Your Health

Candlelight: A Dash Of Toxin With Your Romance?

Forget car exhaust, power plant smokestacks and factory fumes. You may be polluting your own home by burning candles.

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Hazardous to your health? iStockphoto.com hide caption

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Hazardous to your health?

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The neighborhood around NPR HQ in Washington is crawling with chemists attending a big meeting of the American Chemical Society this week, and we lured two of them over to our cubicle to talk about their fascination with burning candles in the lab.

Ruhullah Massoudi, a chemistry professor at South Carolina State University, and undergrad Amid Hamidi found that candles made with paraffin, a waxy ingredient derived from petroleum, gave off a variety of nasty chemicals, including toluene, alkanes (think propane, methane and stuff like that), and alkenes (like the alkanes but with at least a double bond thrown in).

Sorry for the walk down organic chemistry lane but being around all these chemists rubbed off on us.

Candles made from soybean-derived wax didn't show the same pattern of potentially toxic emissions, though the researchers caution their work so far has been only qualitative and hasn't put numbers on the stuff spewed out by candle combustion.

Massoudi and and Hamidi can't say much about the potential health effects at this point, but Massoudi says people might want to consider burning fewer paraffin candles or improving ventilation. "That's up to them," he says.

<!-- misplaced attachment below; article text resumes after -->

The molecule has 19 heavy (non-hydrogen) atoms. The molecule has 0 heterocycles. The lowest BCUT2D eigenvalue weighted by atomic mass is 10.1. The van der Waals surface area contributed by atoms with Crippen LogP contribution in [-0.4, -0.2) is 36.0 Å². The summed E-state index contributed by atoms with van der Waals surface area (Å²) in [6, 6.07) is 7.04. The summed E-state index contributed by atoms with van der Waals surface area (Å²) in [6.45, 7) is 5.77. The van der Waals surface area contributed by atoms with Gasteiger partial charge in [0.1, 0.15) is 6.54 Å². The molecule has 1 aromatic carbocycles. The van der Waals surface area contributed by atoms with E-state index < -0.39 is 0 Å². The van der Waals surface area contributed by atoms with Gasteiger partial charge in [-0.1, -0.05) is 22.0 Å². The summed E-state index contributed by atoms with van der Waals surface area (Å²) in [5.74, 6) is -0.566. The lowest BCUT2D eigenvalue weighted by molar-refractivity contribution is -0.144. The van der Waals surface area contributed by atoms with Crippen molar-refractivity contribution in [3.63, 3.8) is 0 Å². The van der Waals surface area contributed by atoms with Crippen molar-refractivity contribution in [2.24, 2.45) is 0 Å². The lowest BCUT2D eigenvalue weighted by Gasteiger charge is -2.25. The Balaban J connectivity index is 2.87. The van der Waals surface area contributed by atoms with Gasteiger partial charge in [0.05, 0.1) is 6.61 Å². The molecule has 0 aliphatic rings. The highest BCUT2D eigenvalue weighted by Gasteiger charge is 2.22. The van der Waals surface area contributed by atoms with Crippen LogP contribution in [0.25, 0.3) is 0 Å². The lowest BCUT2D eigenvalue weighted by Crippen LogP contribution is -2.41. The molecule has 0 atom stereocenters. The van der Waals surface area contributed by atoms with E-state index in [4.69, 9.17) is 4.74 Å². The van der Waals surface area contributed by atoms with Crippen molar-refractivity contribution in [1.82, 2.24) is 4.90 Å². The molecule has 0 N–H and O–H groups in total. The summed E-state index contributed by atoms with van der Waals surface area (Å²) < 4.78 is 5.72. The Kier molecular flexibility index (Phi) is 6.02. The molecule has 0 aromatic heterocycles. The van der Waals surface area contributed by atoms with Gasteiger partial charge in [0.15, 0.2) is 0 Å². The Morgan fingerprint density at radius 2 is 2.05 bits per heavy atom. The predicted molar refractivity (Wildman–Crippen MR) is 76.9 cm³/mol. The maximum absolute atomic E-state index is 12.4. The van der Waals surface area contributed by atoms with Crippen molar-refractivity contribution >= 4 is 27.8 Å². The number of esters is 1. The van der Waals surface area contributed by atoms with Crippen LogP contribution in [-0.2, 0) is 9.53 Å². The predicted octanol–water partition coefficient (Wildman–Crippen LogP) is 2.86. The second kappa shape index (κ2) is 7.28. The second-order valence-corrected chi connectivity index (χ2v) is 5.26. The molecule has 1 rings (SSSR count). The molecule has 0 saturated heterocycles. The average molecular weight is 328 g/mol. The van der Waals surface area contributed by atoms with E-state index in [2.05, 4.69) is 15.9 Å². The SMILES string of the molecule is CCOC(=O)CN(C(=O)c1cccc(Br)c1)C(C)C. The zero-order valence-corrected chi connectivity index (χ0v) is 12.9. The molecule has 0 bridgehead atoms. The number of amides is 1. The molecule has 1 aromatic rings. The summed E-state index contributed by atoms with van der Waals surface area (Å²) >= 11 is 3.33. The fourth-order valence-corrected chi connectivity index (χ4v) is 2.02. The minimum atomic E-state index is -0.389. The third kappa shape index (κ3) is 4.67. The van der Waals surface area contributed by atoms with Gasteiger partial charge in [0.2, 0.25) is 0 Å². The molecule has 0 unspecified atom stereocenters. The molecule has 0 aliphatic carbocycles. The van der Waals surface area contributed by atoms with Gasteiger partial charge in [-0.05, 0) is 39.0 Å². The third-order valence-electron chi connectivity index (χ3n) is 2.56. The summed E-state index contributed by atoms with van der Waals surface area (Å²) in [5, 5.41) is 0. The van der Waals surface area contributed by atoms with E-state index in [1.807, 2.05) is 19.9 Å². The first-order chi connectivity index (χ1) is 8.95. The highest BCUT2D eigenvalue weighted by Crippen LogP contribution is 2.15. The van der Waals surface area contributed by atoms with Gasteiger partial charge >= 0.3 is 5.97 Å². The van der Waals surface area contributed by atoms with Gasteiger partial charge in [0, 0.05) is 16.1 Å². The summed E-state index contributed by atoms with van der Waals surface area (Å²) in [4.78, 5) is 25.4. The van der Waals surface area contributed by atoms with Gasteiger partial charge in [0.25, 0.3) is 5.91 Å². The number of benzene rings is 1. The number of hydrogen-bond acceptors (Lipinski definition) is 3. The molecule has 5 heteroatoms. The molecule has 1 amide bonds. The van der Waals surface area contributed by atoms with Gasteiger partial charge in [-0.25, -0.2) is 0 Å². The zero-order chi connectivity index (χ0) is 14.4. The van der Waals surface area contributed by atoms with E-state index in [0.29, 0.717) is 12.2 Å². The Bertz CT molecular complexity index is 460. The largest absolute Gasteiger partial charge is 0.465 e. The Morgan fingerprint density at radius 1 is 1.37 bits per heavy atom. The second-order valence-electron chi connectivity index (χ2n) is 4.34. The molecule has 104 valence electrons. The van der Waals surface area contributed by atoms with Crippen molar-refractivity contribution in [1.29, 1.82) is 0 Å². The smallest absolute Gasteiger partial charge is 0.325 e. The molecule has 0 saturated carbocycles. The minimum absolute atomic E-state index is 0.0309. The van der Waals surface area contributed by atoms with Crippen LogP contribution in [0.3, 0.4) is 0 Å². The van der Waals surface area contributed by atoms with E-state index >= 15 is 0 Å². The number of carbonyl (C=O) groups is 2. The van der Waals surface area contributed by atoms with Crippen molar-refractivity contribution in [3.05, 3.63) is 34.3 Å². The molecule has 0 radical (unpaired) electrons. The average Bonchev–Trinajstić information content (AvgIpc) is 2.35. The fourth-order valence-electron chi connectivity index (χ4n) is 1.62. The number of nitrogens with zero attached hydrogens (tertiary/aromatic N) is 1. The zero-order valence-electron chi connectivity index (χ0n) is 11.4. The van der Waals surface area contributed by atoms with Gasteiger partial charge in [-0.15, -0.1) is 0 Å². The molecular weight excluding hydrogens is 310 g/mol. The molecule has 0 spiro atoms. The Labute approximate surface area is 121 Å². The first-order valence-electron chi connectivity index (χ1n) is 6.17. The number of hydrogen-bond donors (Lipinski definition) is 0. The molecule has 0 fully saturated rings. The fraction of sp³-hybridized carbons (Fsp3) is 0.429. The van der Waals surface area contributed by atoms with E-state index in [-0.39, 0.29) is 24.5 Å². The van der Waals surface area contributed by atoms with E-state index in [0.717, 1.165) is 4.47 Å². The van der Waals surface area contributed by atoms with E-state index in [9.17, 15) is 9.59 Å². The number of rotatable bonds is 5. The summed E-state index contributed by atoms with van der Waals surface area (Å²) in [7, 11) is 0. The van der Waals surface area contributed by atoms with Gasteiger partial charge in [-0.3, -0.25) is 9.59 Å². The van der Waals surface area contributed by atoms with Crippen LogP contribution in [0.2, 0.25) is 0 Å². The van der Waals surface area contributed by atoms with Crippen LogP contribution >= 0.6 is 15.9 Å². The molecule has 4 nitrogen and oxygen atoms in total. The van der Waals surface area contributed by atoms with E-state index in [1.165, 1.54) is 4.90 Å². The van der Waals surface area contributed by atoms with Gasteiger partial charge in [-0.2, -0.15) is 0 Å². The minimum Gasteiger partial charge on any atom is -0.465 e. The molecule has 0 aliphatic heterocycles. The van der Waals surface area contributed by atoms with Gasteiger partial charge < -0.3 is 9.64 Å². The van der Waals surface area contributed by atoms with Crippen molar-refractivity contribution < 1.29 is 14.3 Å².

In future research Massoudi plans to examine beeswax candles as well as the byproducts of burning scented and colored candles. In a later phase, he'll look to quantify the chemicals released.

One more caveat: the work is funded by the Department of Agriculture, which wouldn't mind if soybean-based candles became the rage. As a summary of the research under the headline "Soybean Candles For Healthy Life And Well Being" puts it:

By replacing paraffin wax with soy wax in candles, an estimated 60 million pounds of soybeans would be required for annual candle production. This requirement will have a direct economic impact on soybean farmers as well as a health and environmental impact in this country.

What do the candlestick makers say? A scientist for one company told MSNBC that an industry study a few years ago found essentially no difference between the emissions from paraffin-based and vegetable-based candles.

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